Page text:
Well think again. Perhaps you’re already shocked that Reid isn’t ashamed to push proposals through a lame duck Senate, like START ratification, DADT repeal the Dream Act, that he didn’t dare to bring to the Senate floor when voters could have held Democrats accountable for their votes in the mid-term election. But if you’re like me, you never dreamed that Reid had the stones suddenly to unveil a $1.2 trillion, 1924-page omnibus spending bill with over 6,000 earmarks in it and urge his colleagues to pass it (rather than a plain vanilla continuing resolution) in the next two weeks before they have much of a clue about what’s in it.
Don’t take my word for it. Here’s how the bill was described in the Washington Post:
And here are the hyperventilating editors of the Wall Street Journal:“Weeks after swearing off earmarks, many senators stand to gain tens of millions of dollars for pet projects in a massive spending bill that could be their last chance at the money before a more conservative Congress begins next month.
“The $1.2 trillion bill, released on Tuesday, includes more than 6,000 earmarks totaling $8 billion, an amount that many lawmakers decried as an irresponsible binge following a midterm election in which many voters demanded that the government cut spending.”
That raises a couple of questions: Does Harry Reid have no democratic shame? Shouldn’t he at least have the civic decency to camouflage his determination to circumvent the will of the voters on the theory that, however regrettable political hypocrisy may be, it’s the homage that vice pays to democratic virtue?“In the famous formulation often attributed to George Washington, the U.S. Senate is the saucer designed to cool the drink before it becomes law. In Majority Leader Harry Reid's rush to beat the looming expiration of the 111th Congress, the Senate has become the express lane to jam through changes in military rules, a giant spending bill and even an arms treaty—and all with virtually no deliberation. . . .
"Oh, and yesterday he also dropped on his colleagues a 1,924-page, $1.1 trillion omnibus spending bill for fiscal 2011 that no one but a few Appropriators have read, if even they have.”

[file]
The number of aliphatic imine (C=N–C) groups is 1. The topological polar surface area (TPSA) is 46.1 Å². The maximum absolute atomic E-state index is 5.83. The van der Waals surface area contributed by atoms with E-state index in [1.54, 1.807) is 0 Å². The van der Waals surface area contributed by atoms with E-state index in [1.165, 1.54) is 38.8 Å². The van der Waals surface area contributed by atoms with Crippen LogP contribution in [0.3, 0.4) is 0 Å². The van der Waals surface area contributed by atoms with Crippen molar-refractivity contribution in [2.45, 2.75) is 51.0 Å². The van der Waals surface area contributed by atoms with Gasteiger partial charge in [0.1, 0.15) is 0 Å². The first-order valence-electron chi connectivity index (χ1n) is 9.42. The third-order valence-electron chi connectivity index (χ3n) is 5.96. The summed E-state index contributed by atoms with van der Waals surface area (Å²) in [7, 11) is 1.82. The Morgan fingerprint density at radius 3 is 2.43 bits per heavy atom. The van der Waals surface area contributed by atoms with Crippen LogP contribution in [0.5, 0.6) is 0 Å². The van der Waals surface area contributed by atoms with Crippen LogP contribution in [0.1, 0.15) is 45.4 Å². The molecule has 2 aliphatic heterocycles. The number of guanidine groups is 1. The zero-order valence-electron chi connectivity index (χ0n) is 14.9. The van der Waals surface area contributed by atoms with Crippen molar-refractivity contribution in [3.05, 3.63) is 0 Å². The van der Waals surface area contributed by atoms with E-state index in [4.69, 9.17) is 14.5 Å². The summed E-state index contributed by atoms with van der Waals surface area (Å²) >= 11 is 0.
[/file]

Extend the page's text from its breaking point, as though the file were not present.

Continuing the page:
Those aren’t rhetorical questions because the answers say something important about the civic self-consciousness of the people asking them. It only makes sense to impute shamelessness to Reid on the assumption that circumventing the institutional mechanisms of democratic accountability is something that a congressional leader really ought to be ashamed of. Yet if that’s so, he has run the Senate over the last two years without showing the slightest consciousness of guilt.
Indeed, when you think about it, the way Reid has always run the Senate isn’t all that different from the way he’s running out the lame duck session now. Even though the Senate was working on both the 2000-page health care and financial regulation bills for the better part of a year, Reid wasn’t ashamed to put them to floor votes before his colleagues knew what was in them, or had any reasonable expectation about how the proposed regulatory scheme would work in practice. So at the end of the day, his big legislative victories—ObamaCare and the Financial Reform Bill—really amounted largely to unconsidered delegations of authority from elected Senators to unelected bureaucrats who’d decide how things would really work behind closed doors in consultation with the representatives of favored constituencies. Presiding over a legislative process that manages to be interminable and rash at one and the same time has always been Harry Reid’s modus operandi.
So maybe Harry Reid isn’t exactly shameless. Maybe violating basic democratic norms just isn’t one of the things he regards as shameful.